Even in Sports: Inclusive vs Exclusive

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A recent article in the Israeli newspaper Haaretz—Who is a Jew at the Maccabiah Games—illustrates the challenge for a rapidly diversifying Jewish population. With no set policy, the international Jewish Olympics taking place in Israel allows each country to determine “who is a Jew.” The US delegation allows patrilineal Jews:

“My father raised me as a Jew, I attended synagogue with him, and I regard myself as fully Jewish,” D.T., a Division One college basketball player, says. “I don’t think it’s right that some of the delegations exclude someone because one of their parents has another religion. We’re a shrinking people, and we should try to include as many people as possible.”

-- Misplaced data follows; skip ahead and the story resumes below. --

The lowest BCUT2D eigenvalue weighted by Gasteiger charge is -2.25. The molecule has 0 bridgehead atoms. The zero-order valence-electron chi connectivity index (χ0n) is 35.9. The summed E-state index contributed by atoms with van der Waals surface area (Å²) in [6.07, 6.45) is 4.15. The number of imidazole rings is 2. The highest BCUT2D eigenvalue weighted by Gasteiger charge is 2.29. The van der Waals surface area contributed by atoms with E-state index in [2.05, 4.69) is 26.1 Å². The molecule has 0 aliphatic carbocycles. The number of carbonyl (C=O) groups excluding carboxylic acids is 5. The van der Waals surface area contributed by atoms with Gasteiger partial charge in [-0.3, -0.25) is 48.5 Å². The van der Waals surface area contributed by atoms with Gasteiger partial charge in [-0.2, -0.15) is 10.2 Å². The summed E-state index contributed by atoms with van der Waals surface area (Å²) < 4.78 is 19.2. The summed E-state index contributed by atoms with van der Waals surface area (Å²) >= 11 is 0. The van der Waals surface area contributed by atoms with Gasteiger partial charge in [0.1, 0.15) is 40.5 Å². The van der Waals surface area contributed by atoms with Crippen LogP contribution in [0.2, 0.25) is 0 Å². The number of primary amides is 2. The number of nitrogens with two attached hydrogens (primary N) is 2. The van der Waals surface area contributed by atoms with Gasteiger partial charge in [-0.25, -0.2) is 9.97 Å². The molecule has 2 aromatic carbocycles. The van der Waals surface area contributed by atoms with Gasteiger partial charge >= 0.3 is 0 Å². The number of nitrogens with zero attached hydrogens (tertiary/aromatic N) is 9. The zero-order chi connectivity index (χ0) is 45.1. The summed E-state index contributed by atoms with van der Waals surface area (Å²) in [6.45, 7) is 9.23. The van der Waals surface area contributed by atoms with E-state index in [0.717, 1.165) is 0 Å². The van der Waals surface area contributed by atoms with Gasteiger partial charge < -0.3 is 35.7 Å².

Argentina goes even further toward inclusion, allowing non-Jews married to Jews to compete:

The head of the Argentine delegation, Juan Balanofsky, said he does not inspect the religious background of each competitor. “We have 70,000 members at 47 Maccabi clubs across the country, and we think one of the best ways to keep young people and their families involved in the [Jewish] community and connected to Israel is through sports,” he says.

Considering it’s just sports, it seems odd that some countries like Australia and South Africa would adhere so strictly to matrilineal descent to determine participation, but we’re guessing they believe it has ramifications for Jewish life beyond the Maccabi Games. Unfortunately, they are drawing a black-and-white line in an otherwise gray world.

Take for example the Jewish State herself: “When it comes to the Israeli delegation, Jewishness is not a criteria: one of the first medal winners at the 17th Maccabiah was Asala Shahada, a female Arab swimmer.”

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